At the start of each class, I ask students if there is a pose or body part that they would like to work on. One of the most frequent requests is for hip openers. It’s in the top 10 along with neck and shoulders. Hmmm…all places we commonly carry stress.
The anatomy of the hip is complicated to say the least and there is a spectrum of physical reasons our hips tighten. The desk jockey’s inactivity and the runner’s repetitive muscle contractions are just a couple.
There are also emotional reasons that cause the hips to feel closed off. In yoga, the pelvis is often referred to as the body’s ‘junk drawer’. It’s the perfect analogy. In it, we stuff experiences and emotions that we don’t know what else to do with. From an energetic anatomy perspective, the pelvis contains our first and second chakras, energy centers. The first chakra, muladhara, is located at the perineum and is associated with our root survival needs for nourishment and security. The second, svadhisthana, is just a couple of inches above muladhara and is associated with our sexuality and how we communicate with others. You can probably think of your own ‘junk’ related to these chakras that you have stashed in here.
Sequencing a yoga class is akin to choreographing a dance. Like a dance, a yoga class should have a sense of flow and feel coherent. At the same time, it should target a variety of postures to open energy channels throughout the body.
There are hundreds of basic yoga poses. Add to to those, the myriad variations of these postures and teachers have thousands of postures to choose from. Sorting through these variations to create a fluid and safe class sequence can be a real challenge. This challenge, luckily, doesn’t have to be overwhelming. Start with a basic framework and add variety from there. Continue reading →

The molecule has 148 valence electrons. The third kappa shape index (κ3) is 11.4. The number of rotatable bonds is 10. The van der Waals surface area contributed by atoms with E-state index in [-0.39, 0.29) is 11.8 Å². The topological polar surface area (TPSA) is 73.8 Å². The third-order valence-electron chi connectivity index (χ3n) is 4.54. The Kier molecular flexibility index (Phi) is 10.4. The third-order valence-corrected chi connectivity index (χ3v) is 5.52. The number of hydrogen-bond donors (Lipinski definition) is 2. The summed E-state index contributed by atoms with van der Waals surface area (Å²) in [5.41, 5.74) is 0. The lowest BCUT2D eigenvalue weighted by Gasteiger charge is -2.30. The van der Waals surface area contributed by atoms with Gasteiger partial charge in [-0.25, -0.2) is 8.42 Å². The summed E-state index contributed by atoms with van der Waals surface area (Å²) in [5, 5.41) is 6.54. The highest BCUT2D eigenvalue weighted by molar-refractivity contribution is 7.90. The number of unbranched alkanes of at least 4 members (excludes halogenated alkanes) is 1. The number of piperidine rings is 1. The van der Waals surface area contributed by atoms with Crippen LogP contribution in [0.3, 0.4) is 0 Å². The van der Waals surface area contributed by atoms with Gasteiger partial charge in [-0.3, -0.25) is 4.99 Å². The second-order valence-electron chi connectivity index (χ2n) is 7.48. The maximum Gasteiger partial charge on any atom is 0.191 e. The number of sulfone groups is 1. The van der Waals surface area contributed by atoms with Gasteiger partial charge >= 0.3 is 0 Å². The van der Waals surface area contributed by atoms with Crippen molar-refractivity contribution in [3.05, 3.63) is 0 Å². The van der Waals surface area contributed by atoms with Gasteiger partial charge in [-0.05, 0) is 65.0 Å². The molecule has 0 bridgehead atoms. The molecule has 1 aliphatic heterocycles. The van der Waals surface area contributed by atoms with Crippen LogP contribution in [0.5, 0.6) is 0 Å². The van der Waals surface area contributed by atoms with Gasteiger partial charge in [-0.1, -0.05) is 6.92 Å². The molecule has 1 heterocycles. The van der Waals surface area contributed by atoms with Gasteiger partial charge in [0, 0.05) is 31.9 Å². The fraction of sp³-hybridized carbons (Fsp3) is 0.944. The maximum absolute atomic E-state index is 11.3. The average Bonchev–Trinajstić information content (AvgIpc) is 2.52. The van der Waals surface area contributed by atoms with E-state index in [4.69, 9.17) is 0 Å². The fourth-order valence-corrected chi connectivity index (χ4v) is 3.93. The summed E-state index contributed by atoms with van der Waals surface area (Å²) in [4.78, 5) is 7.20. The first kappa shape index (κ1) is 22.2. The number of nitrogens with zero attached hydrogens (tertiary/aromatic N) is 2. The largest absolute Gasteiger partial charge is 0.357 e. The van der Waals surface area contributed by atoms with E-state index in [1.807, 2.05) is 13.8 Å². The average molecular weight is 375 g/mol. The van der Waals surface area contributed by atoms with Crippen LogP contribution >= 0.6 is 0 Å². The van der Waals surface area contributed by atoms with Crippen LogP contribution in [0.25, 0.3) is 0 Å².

You never know where inspiration for a blog entry will come from. Yesterday, I took a great yoga class with 4 variations of eagle. This morning, I got an e-mail from my brother with with some amazing photos of eagles. Now, I’m not one to ignore cosmic forces and write this off as coincidence – so here goes my thoughts on eagle pose and how one of my favorite teachers morphed it 4 ways.
Precede garudasana with warm up poses that open your upper back, shoulders (cat/cow, adho mukha svanasana, plank, …) and hips (trikonasana, parivritta trikonasana, virasana, gomukhasana, …). Follow up with poses that are energetically opening, such as backbends, to balance the compact energy of garudasana.
As a yoga student, before I started teaching, I would often think about the how poses were sequenced in terms of how my body felt going through the sequence. I would notice whether I felt warmed up enough for a pose or if it felt too cooling or heat building in the moment. There wasn’t a lot of consideration beyond acknowledging whether or not it felt good and if I thought it was fun. As a teacher, I am amazed at the creative sequences I see other teachers put together and have a vast appreciation for a well-sequenced class.